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Table 13
Changes, by category, in body mass index (BMI) from 1994/1995 to 2004/2005, by sex, Canada

                                                        Changes, by category, in body mass index (BMI) from 1994/1995 to 2004/2005
Number  %
Increased body mass index  
Both sexes 4,239,384 28.6
Males 2,279,807 29.7
Females 1,959,576 27.5
Same body mass index  
Both sexes 9,577,216 64.7
Males 4,919,719 64.0
Females 4,657,497 65.4
Lower body mass index  
Both sexes 993,503 6.7
Males 484,678 6.3
Females 508,825 7.1
1. The table shows body mass index (BMI) changes of the 1994/1995 household population aged 18 to 56, in cycle 1 and in another cycle of the National Population Health Survey. Population, age and sex are based on the first survey cycle (cycle 1) in 1994/1995.
2. Body mass index (BMI) is calculated by dividing the respondent's body weight (in kilograms) by their height (in metres) squared. The index is: under 18.5 (underweight); 18.5 to 24.9 (normal weight); 25.0 to 29.9 (overweight); 30.0 or higher (obese).
3. The table excludes persons who died or who were institutionalized after cycle 1 survey interview in 1994/1995. Estimated number of persons who have died: 1,279 persons after cycle 5 and 1,640 persons after cycle 6. These data are not all confirmed yet with the Canadian Vital Statistics Database. Persons living in an institution are excluded because they are not asked certain questions. Estimated number of persons who have been institutionalized: 161 persons at cycle 5 and 144 persons at cycle 6.
4. The table also excludes non-response (missing values), that is, "not applicable", "don't know", "refusal" and "not stated".
5. No estimates for body mass index are provided for 1994/1995; what is shown instead are the changes from one body mass index category to another.
6. Percentages are based on the population with a specific characteristic (one category) in a given cycle as the numerator divided by the total population in 1994/1995 having all possible characteristics (all categories) as the denominator, excluding missing values.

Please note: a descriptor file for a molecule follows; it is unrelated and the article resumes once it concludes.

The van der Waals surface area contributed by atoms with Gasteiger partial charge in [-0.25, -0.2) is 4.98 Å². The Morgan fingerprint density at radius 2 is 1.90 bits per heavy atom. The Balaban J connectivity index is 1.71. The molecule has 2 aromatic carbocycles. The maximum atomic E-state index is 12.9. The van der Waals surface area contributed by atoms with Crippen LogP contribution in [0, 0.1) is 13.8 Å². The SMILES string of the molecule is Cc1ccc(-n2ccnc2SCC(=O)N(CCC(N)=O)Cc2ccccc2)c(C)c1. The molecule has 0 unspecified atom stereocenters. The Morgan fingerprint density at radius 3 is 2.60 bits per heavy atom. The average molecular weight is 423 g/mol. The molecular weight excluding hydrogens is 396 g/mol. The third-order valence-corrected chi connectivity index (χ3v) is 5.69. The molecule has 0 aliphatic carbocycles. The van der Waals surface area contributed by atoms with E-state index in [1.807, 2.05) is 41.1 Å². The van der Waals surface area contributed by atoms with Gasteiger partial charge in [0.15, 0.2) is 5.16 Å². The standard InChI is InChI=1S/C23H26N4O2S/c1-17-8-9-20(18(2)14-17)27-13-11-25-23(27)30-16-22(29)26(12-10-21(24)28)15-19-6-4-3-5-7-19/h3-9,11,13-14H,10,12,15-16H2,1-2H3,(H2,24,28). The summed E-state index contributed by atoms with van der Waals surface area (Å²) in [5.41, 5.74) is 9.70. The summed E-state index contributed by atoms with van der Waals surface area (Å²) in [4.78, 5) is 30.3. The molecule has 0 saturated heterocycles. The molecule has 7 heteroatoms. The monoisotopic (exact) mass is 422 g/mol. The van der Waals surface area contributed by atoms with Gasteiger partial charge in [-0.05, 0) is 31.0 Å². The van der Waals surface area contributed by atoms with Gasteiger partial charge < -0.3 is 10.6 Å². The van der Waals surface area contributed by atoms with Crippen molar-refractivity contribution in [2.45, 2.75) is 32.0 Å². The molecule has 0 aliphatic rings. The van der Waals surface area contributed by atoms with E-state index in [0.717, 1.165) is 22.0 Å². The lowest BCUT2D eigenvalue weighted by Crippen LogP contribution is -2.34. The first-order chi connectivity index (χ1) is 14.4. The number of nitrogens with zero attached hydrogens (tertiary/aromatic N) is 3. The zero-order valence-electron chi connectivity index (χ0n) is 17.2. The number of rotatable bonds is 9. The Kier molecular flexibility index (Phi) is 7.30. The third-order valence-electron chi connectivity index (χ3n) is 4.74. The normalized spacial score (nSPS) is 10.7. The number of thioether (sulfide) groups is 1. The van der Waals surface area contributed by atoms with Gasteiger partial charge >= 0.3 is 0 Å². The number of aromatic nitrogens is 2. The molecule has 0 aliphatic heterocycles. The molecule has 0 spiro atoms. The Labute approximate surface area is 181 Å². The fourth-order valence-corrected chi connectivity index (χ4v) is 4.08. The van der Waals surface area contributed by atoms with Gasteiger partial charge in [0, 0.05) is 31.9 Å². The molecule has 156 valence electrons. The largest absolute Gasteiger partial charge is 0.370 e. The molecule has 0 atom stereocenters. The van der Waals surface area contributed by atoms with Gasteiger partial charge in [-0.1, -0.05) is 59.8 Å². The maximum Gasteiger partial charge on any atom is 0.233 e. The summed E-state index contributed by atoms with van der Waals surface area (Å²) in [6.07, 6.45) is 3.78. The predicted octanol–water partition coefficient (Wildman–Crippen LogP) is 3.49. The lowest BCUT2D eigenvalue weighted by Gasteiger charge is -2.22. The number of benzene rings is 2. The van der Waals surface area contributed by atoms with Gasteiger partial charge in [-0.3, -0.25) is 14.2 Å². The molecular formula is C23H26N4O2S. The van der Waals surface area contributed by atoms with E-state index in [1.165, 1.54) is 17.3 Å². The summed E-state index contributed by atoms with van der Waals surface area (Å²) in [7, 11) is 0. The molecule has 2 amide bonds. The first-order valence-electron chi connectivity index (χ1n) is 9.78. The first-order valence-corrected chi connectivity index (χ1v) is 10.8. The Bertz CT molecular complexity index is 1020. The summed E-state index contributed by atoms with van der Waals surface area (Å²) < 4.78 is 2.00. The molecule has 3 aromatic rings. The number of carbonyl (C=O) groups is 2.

7. Bootstrapping techniques were used to produce the coefficient of variation (CV) and 95% confidence intervals (CIs).
8. Data with a coefficient of variation (CV) from 16.6% to 33.3% are identified by an (E) and should be interpreted with caution.
9. Data with a coefficient of variation (CV) greater than 33.3% were suppressed (F) due to extreme sampling variability.
10. Changes in body mass index of the 1994/1995 population in 2004/2005 are based on the 2004/2005 longitudinal full cycle 1 and cycle 6 subset of respondents (from 2004/2005 longitudinal data file). This subset contains all panel members with a complete (full) response in cycle 1 (1994/1995) and cycle 6 (2004/2005), regardless of their response pattern in cycle 2 (1996/1997), cycle 3 (1998/1999), cycle 4 (2000/2001) and cycle 5 (2002-2003). Number of respondents for this table (excluding missing values): 6,382.
Note(s): When comparing estimates, it is important to use confidence intervals to determine if differences between values are statistically significant. Confidence intervals describe sampling variability and give an indication of the precision of a given estimate. Please note that confidence intervals and coefficient of variations are provided in the CANSIM tables.
Source(s): Statistics Canada, National Population Health Survey, 2002/2003 and 2004/2005 longitudinal data file (CANSIM table 104-7030).